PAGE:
Australia: Recent cases, ATO rulings and the year ahead
Australia finished 2014 with a flurry of ATO rulings, three significant judicial decisions (one each on income tax/royalties, GST and stamp duty) and a backlog of important tax reforms including to the Managed Investment Trust regime, broader trust reforms and further tax consolidation integrity rules. Briefly, in Commission of State Revenue (Vic) v Lend Lease Development Pty Limited, the High Court held that the consideration for the transfer of land in Victoria included contribution payments and other construction covenants payments made under a development agreement in respect of works carried out after acquisition, as well as the price for the land transfers.
Further, the High Court provided much needed certainty over the GST consequences of the sale of tenanted commercial and residential properties in the Commissioner of Taxation v MBI Properties Pty Limited case.
Thirdly, the Seven Network Limited v Federal Commission of Taxation case involved whether certain payments made to the International Olympic Committee by the Seven Network (one of our free-to-air television networks) for broadcasting rights to the 2004 to 2008 Olympic Games under a Signal Utilisation Deed, were a royalty under article 12 of the Australian-Swiss double tax treaty.
The nature of the International Television Signal (ITVR signal) and how Network Seven received that signal were critical in the decision. The data in the ITVR signal could only be converted to television coverage by use of the appropriate receiving device.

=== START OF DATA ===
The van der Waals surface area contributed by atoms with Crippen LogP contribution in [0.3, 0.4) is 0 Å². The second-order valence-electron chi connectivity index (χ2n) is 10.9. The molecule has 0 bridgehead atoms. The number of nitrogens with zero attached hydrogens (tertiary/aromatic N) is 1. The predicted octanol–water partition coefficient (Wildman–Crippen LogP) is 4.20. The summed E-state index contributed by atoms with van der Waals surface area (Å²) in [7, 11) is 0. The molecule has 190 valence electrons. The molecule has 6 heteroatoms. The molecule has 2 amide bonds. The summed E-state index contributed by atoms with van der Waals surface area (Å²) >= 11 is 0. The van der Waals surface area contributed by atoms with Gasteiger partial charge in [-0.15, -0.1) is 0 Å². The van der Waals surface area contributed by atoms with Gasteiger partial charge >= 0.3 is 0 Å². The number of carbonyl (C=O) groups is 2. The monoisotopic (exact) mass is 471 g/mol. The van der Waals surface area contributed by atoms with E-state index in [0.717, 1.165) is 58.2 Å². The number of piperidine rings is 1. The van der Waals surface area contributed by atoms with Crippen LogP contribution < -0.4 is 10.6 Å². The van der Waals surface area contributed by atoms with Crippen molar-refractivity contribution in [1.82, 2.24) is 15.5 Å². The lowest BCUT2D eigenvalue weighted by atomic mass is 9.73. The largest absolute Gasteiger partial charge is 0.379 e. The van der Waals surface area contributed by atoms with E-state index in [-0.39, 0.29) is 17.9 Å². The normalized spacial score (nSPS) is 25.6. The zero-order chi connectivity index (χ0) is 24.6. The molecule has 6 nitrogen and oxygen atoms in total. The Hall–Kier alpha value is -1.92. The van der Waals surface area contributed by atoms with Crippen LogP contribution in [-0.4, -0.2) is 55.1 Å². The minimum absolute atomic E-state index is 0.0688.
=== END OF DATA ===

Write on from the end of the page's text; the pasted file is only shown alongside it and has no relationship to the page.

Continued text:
The Australian-Swiss treaty in article 12.3 describes a royalty as, among other things, payments made as consideration for the use of, or the right to use, any copyright or other like property or right.
Bennett J in summary held that the payments made to the IOC were not a cinematograph film and not copyright or other like property or right. These rights are only limited to Australian statutory rights, that is, copyright.
Most importantly, the ATO released taxation ruling TR2014/8 on December 17 2014 which outlines the ATO's views on what transfer pricing documentation taxpayers are expected to prepare and keep in order to establish a reasonably arguable position and minimise penalties in the event of a transfer pricing adjustment. The key record-keeping requirements are contained in sub-division 284-255 of schedule 1 of sub-division 284-E of the Taxation Administration Act 1953 and these focus, among other things, on records that establish arm's-length conditions, transfer pricing methodologies and how the transfer pricing rules have been applied to the relevant transactions.
A particularly relevant and challenging aspect of the ATO transfer pricing documentation ruling will be the guidance provided on the potential application of the reconstruction provision (section 815-130 of the Income Tax Assessment Act 1997), including by reference to the form and substance of the commercial or financial relations between the parties. For the taxpayers currently preparing and submitting income tax returns for the first year of formal application of these specific transfer pricing documentation requirements, the ATO ruling will be extremely timely and provide useful guidance.
While 2015 offers a busy year for further tax reform, including the Australian government's (including with the newly appointed Assistant Treasurer, Josh Frydenberg) anticipated options paper on a broad range of tax reform options including GST, we do confidently expect much progress on the Managed Investment Trust reforms and certain Board of Tax reviews including the debt/equity rules and the arm's-length debt test as it applies to thin capitalisation.
Finally, on January 14 2015 the government released draft legislation and regulations dealing with improvements to the taxation of employee share schemes.
Jock McCormack (email@example.com)
Tel: +61 2 9286 8253